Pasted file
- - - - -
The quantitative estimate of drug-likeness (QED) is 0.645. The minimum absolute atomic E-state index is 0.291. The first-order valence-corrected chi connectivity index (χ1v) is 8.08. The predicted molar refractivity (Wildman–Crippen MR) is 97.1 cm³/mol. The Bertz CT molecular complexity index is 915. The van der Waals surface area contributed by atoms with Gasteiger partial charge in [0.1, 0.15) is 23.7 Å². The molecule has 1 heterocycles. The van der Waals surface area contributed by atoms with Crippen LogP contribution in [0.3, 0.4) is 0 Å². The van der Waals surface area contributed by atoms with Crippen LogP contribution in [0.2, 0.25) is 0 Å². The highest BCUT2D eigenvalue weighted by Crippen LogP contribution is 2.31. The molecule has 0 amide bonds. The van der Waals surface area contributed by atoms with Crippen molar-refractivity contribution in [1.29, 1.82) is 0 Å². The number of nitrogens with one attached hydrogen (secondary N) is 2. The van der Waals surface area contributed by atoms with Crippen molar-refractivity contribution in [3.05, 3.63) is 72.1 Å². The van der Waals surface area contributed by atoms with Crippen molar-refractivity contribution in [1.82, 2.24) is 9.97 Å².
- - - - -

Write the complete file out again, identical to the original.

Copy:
The quantitative estimate of drug-likeness (QED) is 0.645. The minimum absolute atomic E-state index is 0.291. The first-order valence-corrected chi connectivity index (χ1v) is 8.08. The predicted molar refractivity (Wildman–Crippen MR) is 97.1 cm³/mol. The Bertz CT molecular complexity index is 915. The van der Waals surface area contributed by atoms with Gasteiger partial charge in [0.1, 0.15) is 23.7 Å². The molecule has 1 heterocycles. The van der Waals surface area contributed by atoms with Crippen LogP contribution in [0.3, 0.4) is 0 Å². The van der Waals surface area contributed by atoms with Crippen LogP contribution in [0.2, 0.25) is 0 Å². The highest BCUT2D eigenvalue weighted by Crippen LogP contribution is 2.31. The molecule has 0 amide bonds. The van der Waals surface area contributed by atoms with Crippen molar-refractivity contribution in [1.29, 1.82) is 0 Å². The number of nitrogens with one attached hydrogen (secondary N) is 2. The van der Waals surface area contributed by atoms with Crippen molar-refractivity contribution in [3.05, 3.63) is 72.1 Å². The van der Waals surface area contributed by atoms with Crippen molar-refractivity contribution in [1.82, 2.24) is 9.97 Å².